Good news and bad news in one, the M9A3 shoots much tighter groups than the old 92A1 but the gun, at least this one, shoots 2.5 inches below POA and slightly left. Air pistols that shoot below POA are not uncommon but this is at the extreme for correcting aim. The near dime-sized group from 21 feet was shot using a traditional 6 o’clock hold.

Bottom line with the M9A3 is that this is a more accurate gun but POA with the new sights is off by an almost unacceptable amount. Is that this sample gun or is it indicative of the sights on the new air pistol? The answer to that will be the first test of a production gun once they are in stock at Pyramyd Air.

Correcting POA is not unusual with fixed sight pistols, but for this test result with another tight, overlapping 10-shot group, POA was 2.5 inches above and right as indicated b y the red dot. This leaves the gun’s aiming accuracy in question until an off the shelf production model can be tested. But there is no question as to the M9A3’s group accuracy at 21 feet.

Overall, this is a better looking gun, with handling that is a little harsher racking the slide, but with a better feel, and with lighter weight, actually more balanced in the hand than the somewhat grip heavy 92A1. Simply put, aside from being a 92 Series model, it is a totally different gun. Does that make it new? I refer back to the Walther PPS and PPS M2; the same but different. That’s new.

9 thoughts on “First Look: Umarex Beretta M9A3 Part 3”

  1. I like these Beretta 92 replicas, but not so much when the fixed sights shoot so far off the bulls eye. This Beretta M9A3 looks like a prime candidate for a rail mounted laser.

    I finally mounted a scope on my Mosin Nagan M1944. Doing it was actually easier than I expected. The original rear sight is not actually mounted using the dovetail rail under it. Only two pins hold the rear sight on the rifle. The dovetail is an odd size however at about 14 mm wide. I managed to make a pair of 3/8″ variable dovetail scope mounts work (UTG Leapers Accushot 1″ Rings, RGPM-25M4). The scope is a Simmons ProHunter 4X32 Pistol Scope with long eye relief. Now I can really get a good aim on the target. The pictured target was 15 shots of Umarex Steel BBs at 10 meters from a bench rested position using the scope to aim.

    • I just bought the 6mm version of the M9A3, and when aiming normally POI is right over the right side of the rear sight, but it’s a tack driver. I’ve got a laser on there and next chance I get I’ll be adjusting it to aim with the laser. It’s just my backup in case I get caught reloading my Mac, so I’m not too concerned. Otherwise I’m very happy with the model.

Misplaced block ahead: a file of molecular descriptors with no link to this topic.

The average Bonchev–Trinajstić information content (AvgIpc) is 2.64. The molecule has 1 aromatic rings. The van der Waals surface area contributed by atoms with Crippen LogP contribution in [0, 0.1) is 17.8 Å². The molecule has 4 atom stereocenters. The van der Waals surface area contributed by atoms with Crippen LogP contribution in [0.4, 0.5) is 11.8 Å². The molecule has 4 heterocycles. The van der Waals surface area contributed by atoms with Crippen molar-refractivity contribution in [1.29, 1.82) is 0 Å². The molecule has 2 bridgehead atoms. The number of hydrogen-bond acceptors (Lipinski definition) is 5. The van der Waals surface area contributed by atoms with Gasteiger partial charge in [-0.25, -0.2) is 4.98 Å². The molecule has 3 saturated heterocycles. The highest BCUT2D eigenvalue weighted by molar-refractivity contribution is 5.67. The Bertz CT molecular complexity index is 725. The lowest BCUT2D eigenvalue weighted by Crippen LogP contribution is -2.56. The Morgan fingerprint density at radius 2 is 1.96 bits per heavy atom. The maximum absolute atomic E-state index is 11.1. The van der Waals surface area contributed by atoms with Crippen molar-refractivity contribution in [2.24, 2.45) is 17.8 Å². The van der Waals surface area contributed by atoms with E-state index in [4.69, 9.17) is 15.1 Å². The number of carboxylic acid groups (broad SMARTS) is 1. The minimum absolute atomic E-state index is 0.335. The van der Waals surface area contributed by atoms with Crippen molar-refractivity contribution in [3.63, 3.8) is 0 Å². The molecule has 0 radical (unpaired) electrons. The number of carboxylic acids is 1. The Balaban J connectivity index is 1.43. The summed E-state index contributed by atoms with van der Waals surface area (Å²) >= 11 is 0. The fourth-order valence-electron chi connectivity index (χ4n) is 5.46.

2. Regarding the cost comments, here in the Old World it is~40$ cheaper than the A1. I wish it performed better in the POA/ POI test since it was high on my wish list, especially with the barrel thread option.

    • That is a dandy job with the scope. The 15-shot group speaks for itself. Now, if you could find a vintage scope that would really be some piece of work. As for the M9A3, with its shot accuracy, POA issues aside, fitted with a sighted in laser it would be a tack driver. Nice shooting bench by the way.

      • After watching Enemy At The Gates, I just had to scope it. The M1944 is much more fun to shoot now. The only thing I might do different is to buy a pair of 14 mm dovetail scope rings and replace the 3/8″ dovetail rings. Pyramyd Air has some 14 mm dovetail scope rings made by BKL. The UTG 3/8″ dovetail rings work OK, but there appears to be a slight cant in the mounted rings because they weren’t designed for a 14 mm dovetail rail.

    • Bill, it may well perform better since this is an early sample gun. I’ll be running a follow up review on an off the shelf gun as soon as they are in the pipeline. Still, even if you have to hold over the groups are much tighter than the older 92A1.

  3. Creative award father week goes to the scoped Nagant. Would make for an interesting bundled package. I like the idea of the lighter weight thinner grip Beretta. The lack of sight regulation is the reason replica airguns need adjustable sights. My Sig226 bb Pistol was off by 4 inches rt and low, took extensive dialing in but finally was able to dial in. Will see what production model does. Looks like it has potential

  4. Absolutely agree that adjustable sights are a must. Anyway I still have high hopes for a laser sight with that tight grouping.
    By the way the scope on the Nagant has pistol eye relief?

    • Yes, the Simmons scope is a pistol scope. I think the specs for the scope say 20″ eye relief, but on the Nagant, I have full field of view with about 13″ to 14″ eye relief.